COMMUNICATIONS AND OUTREACH: This past year AMWUA better refined and expanded its communication focus and efforts to continue to communicate effectively about water. With the challenges of a possible shortage on the Colorado River, we created the ‘Colorado River Shortage – Regional Awareness Campaign’ not only for AMWUA cities but regional partners and surrounding communities. This would allow us to collectively provide consistent and well-coordinated regional messaging since any impact on the Colorado River would affect us all. Also, the regional awareness campaign provided an opportunity to educate and inform community members and leaders on the facts surrounding a possible shortage on the Colorado River, which would help prevent any misconceptions. This collective effort once again highlighted the collaboration and partnership among the AMWUA cities as well as with regional agencies, stakeholders and surrounding communities.
This year, we also reached the milestone of our 300th weekly blog – which was created in 2014 to take the mystery out of complex water issues and highlight what it takes to deliver water to our faucets.
CONSERVATION AND EFFICIENCY: For over 35 years, AMWUA has overseen a comprehensive regional conservation program that leads the way in demand management and implemented programs to help meet long-term water management goals. AMWUA has built shared conservation resources and programs for its members and regional partners that are available to residents, businesses and landscape professionals. This effort continued this past year:
AMWUA oversaw the creation of a new website to support the Smartscape Program, a comprehensive, research-based training program that instructs landscape and irrigation professionals on the fundamentals of design, installation, and maintenance of sustainable, desert-adapted landscapes and irrigation systems. Smartscape also helps residents understand how important it is to hire the right person to help design, install, and maintain a landscape as well as ensure irrigation systems are running efficiently. The new website is efficient, user-friendly and mobile-adapted. It lets landscape professionals know about upcoming Smartscape training in both Maricopa and Pima Counties as well as promotes the value of training and certification. For residents and businesses, the website details the value of hiring trained, certified landscape and irrigation professionals, while highlighting Smartscape graduates by enabling consumers to search for and contact those trained professionals available for hire.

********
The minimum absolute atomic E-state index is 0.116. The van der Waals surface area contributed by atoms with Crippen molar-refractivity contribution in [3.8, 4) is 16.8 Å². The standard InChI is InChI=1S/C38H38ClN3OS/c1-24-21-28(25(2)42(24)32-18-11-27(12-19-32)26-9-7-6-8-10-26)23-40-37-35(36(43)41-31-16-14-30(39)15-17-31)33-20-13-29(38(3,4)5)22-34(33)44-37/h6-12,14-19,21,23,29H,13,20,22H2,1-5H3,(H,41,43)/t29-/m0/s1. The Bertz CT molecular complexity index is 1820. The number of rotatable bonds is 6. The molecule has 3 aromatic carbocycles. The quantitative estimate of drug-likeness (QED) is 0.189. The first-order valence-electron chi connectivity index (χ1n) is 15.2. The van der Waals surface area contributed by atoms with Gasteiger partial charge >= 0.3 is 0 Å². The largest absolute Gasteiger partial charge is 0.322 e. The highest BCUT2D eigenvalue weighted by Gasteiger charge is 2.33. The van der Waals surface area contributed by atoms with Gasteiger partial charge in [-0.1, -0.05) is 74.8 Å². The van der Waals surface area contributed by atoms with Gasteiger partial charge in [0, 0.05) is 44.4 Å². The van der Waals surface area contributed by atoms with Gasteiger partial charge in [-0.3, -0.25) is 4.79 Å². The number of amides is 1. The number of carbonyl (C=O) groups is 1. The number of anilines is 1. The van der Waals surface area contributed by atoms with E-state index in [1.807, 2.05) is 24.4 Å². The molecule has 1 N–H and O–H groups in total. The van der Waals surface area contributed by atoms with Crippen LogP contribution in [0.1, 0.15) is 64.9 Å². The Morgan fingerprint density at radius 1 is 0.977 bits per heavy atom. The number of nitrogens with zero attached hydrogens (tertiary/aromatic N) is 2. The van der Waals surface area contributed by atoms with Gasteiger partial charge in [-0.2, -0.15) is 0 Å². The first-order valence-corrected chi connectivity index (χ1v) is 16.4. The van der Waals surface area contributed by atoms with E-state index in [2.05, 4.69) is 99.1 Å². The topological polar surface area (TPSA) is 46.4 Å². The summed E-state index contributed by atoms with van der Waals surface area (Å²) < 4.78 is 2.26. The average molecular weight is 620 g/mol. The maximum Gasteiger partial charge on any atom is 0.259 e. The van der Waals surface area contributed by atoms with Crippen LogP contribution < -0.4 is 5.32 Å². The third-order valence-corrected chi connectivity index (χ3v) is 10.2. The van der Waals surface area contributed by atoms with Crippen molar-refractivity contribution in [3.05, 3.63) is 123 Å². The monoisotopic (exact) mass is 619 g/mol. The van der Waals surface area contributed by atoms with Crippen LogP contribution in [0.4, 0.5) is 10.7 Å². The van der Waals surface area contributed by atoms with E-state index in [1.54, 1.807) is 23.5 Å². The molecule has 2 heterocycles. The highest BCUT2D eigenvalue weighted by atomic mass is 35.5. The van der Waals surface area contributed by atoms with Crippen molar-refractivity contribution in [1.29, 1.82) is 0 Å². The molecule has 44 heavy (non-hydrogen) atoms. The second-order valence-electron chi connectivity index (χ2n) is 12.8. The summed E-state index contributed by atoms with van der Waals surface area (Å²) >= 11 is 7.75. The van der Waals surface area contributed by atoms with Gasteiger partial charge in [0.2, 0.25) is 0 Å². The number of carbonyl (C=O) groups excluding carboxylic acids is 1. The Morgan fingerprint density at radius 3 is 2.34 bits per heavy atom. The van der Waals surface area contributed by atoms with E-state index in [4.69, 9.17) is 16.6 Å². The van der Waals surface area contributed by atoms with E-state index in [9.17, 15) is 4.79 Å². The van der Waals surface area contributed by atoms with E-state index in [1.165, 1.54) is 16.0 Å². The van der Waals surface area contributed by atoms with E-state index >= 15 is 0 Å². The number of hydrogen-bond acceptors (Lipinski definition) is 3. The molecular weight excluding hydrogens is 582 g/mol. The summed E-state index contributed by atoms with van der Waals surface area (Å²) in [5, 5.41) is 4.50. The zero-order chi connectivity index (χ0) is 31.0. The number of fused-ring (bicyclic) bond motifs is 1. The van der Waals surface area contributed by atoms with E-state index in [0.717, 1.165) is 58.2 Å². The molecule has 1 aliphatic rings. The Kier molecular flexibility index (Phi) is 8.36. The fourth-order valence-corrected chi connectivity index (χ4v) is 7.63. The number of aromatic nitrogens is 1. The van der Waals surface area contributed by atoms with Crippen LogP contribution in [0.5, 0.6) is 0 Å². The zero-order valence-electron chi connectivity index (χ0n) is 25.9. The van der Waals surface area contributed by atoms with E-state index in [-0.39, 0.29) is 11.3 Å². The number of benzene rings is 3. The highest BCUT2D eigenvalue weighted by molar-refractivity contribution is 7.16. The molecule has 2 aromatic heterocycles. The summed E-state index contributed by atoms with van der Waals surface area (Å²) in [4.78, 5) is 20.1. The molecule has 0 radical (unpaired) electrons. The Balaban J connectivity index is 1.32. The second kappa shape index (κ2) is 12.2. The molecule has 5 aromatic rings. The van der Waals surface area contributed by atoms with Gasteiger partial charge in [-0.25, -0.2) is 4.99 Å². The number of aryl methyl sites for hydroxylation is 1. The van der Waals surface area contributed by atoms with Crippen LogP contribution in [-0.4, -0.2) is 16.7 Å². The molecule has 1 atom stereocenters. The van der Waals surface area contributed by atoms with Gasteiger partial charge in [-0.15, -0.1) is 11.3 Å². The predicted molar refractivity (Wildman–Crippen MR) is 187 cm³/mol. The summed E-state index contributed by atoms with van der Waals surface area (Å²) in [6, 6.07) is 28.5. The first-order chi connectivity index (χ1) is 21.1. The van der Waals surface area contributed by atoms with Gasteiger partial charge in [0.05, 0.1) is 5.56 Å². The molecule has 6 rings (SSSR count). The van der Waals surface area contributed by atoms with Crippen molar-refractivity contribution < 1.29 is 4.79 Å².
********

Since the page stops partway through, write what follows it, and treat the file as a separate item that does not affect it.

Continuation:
Plants for the Arizona Desert Website
This was another major website AMWUA launched this year and it is a tremendous interactive resource for homeowners, businesses and anyone looking for a little extra desert-adapted flower power to create perfect landscapes best suited to our arid climate. The new Plants for the Arizona Desert website, an extension of the popular booklet Landscape Plants for the Arizona Desert, is mobile-adapted, easy to navigate, and visually appealing as it highlights over 200 desert friendly plants through high-quality photos in multiple views, which makes planning landscapes that much easier. The new website was a multi-year project as ensuring all plant photos were updated and available in the highest resolution possible was a priority. The completion of this labor of love project was much celebrated and its value is already apparent.
As we say goodbye to 2019 and conclude our half-century milestone, we look forward to the next 50 years when AMWUA will remain dedicated to ensuring our members’ water supplies are protected and enhanced with wise water policy and management. We will continue to speak with a unified voice as we collaborate with the Legislature and other water stakeholders to ensure laws and regulations sustain our water resources and provide the foundation for our economy. After all, it is why AMWUA exists.